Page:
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The Department of Culture, Arts and Leisure is not responsible for monitoring violence at sports grounds. Violence involving spectators is a reserved matter and is the responsibility of the Northern Ireland Office. Violence involving players at sports grounds is a disciplinary issue for clubs and sports governing bodies.
I am cognisant of the issues that surround the Member’s question. It is only a few months since we saw evidence of violence in a Northern Ireland sport stadium on what was, it has to be said, a very rare occasion. However, when violence does occur, it can be serious. To that end, my officials have had meetings with NIO officials, and, recently, I met Mr Paul Goggins MP, the NIO Minister with responsibility for that issue. I am content that he appreciates the need for progress, and I am in correspondence with him. I trust that we will shortly be in a position to make even speedier progress in order to get a satisfactory resolution so that firm and effective action can be taken against those who perpetrate such activities.
Go raibh maith agat, a LeasCheann Comhairle. Ba mhaith liom mo bhuíochas a thabhairt don Aire as an fhreagra sin.
I thank the Minister for his answer. Will he have discussions with football and other sports bodies about earlier kick-offs to offset any potential for violence outside sports stadiums?
In other parts of the UK, for matches that rate highly for potential difficulties, earlier kick-offs have ensured that problems have been minimised if not eliminated. We all know what we are talking about: less time during the day for alcohol to be consumed. The more time that there is to consume alcohol before a major game, the greater the chance of difficulties, problems and, on a few very rare occasions, violence. Therefore, the earlier the kick-off, the more likely it is that people will be prevented from doing that. Those are issues that the governing bodies must resolve, because they decide the kick-off times. That is usually done in conjunction with the police, particularly for higher-profile games. I hope that that will continue and, where earlier kick-offs are required, I suggest that they be availed of.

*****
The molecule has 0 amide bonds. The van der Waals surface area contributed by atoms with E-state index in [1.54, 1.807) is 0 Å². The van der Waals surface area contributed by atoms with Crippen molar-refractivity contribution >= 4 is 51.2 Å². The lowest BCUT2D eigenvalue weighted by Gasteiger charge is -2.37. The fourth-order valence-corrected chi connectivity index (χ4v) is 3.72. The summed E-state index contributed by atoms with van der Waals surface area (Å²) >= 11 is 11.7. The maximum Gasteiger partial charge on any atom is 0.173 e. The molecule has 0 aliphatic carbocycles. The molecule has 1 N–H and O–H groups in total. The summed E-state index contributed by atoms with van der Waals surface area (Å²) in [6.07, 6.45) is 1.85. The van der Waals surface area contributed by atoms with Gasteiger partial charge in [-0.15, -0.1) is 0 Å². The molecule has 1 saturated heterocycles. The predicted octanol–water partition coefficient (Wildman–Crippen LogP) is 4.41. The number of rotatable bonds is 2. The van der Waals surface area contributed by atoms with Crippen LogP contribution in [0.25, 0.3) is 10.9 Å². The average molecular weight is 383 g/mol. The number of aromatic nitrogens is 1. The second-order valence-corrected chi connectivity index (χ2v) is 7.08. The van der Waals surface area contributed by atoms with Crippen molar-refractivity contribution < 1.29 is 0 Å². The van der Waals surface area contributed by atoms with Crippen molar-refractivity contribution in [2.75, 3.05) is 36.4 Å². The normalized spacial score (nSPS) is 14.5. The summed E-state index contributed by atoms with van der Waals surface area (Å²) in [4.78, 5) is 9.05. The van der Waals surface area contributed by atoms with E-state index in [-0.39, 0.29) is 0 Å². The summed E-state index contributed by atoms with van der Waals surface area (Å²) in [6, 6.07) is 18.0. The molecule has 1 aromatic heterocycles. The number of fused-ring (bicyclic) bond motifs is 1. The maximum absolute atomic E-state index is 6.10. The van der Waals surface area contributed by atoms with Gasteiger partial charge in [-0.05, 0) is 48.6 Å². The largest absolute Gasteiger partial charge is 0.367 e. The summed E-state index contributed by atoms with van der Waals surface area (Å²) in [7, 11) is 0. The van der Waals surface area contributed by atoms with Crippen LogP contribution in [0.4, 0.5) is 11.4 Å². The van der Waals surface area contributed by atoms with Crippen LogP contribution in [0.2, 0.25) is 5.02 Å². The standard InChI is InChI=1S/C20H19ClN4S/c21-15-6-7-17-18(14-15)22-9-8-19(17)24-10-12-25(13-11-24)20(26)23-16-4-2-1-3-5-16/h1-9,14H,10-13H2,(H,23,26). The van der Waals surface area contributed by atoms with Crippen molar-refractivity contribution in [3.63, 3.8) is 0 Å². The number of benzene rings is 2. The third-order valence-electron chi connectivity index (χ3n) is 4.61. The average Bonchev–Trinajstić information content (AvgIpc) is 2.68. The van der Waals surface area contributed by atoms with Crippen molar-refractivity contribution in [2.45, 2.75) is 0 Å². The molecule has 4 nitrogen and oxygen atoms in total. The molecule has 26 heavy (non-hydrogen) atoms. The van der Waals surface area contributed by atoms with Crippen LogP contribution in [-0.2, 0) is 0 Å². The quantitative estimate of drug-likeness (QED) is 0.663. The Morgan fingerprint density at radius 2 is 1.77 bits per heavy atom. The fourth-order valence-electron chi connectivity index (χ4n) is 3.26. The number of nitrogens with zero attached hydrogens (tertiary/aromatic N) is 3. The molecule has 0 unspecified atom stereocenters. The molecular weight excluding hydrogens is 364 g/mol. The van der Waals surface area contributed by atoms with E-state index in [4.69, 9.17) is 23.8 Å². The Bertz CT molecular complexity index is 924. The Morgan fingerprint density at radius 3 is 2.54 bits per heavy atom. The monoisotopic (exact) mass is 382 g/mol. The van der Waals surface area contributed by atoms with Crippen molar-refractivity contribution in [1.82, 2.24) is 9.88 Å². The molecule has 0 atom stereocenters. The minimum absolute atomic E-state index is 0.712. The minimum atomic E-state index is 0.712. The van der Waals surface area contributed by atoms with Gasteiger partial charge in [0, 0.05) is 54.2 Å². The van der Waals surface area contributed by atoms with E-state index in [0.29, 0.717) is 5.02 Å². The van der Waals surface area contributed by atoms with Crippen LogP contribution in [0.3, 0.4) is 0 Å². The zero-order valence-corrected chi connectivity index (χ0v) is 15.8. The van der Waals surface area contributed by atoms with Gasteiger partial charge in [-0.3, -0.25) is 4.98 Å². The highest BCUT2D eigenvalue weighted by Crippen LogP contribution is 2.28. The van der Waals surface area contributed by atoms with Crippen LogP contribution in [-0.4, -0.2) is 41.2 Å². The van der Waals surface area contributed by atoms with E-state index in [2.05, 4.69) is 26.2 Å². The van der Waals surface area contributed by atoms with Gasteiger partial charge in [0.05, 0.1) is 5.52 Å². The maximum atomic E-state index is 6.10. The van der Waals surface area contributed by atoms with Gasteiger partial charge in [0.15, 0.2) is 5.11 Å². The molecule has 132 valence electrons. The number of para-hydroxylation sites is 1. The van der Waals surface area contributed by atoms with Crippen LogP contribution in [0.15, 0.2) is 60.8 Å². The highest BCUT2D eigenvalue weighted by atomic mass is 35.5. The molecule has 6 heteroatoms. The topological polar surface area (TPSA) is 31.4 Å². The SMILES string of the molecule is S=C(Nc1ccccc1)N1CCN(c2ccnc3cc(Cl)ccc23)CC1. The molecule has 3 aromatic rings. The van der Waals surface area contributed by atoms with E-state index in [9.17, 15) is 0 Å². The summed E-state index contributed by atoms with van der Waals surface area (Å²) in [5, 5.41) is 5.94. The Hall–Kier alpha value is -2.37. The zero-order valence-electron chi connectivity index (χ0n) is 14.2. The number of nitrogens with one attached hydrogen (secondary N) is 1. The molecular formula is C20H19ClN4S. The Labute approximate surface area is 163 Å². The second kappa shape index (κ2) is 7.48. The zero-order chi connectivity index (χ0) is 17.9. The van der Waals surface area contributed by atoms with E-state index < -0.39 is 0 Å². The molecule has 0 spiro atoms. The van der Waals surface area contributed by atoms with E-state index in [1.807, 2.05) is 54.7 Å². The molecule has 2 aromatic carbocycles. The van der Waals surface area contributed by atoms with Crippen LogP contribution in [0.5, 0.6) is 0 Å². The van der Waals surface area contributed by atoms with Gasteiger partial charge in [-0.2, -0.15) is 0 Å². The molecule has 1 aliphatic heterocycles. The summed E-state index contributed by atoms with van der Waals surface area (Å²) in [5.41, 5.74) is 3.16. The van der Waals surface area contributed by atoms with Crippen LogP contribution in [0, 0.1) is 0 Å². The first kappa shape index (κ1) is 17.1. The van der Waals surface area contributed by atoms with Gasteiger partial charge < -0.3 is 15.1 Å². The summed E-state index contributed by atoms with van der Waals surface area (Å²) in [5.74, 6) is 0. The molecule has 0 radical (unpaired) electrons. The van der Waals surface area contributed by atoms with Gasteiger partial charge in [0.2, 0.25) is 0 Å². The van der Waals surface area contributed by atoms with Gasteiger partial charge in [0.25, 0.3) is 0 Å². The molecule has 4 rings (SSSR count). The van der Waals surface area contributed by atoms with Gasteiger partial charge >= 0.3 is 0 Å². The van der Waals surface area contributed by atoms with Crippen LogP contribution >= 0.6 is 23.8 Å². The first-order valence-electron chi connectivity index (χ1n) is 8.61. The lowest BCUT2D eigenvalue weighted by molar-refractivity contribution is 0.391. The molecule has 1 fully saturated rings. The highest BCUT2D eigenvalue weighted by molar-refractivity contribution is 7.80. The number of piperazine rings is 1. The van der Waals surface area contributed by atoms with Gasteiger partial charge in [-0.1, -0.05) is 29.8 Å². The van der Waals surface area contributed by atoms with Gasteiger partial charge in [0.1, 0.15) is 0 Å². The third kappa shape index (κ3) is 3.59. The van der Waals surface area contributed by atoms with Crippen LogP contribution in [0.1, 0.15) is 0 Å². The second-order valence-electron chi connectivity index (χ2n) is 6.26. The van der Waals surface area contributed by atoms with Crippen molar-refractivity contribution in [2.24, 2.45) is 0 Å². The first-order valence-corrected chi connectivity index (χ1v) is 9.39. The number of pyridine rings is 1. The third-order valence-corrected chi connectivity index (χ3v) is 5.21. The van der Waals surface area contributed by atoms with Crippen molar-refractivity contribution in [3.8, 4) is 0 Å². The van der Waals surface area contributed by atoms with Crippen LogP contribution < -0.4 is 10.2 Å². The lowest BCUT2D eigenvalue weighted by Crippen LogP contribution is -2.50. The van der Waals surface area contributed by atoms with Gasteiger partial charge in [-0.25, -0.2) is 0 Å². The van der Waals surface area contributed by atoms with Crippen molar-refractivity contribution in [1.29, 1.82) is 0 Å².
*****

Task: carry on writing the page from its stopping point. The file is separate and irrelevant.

The Minister told us that violence at sports grounds is not his responsibility. However, does he accept that well-designed stadiums and venues play a significant role in health and safety? Given that his Department will be involved in the refurbishment of many leading sports venues, has he issued any guidance on that matter to the appropriate authorities?
The Member raises two separate issues. First, there is the issue of a statutory provision to deal with those who engage in activities that all of us would regard as illegal and violent; that is the responsibility of the NIO. Secondly, there is the issue of the responsibility for stadia provision. We have to ensure not only that, where possible, we have the safety and comfort of spectators uppermost in our minds but that those stadia — where large numbers of people are involved — are constructed in such a way as to make it exceptionally difficult for anyone to engage in illegal activity. We are examining that issue, and I hope to be able to make some progress on safety at sports stadia in the not too distant future.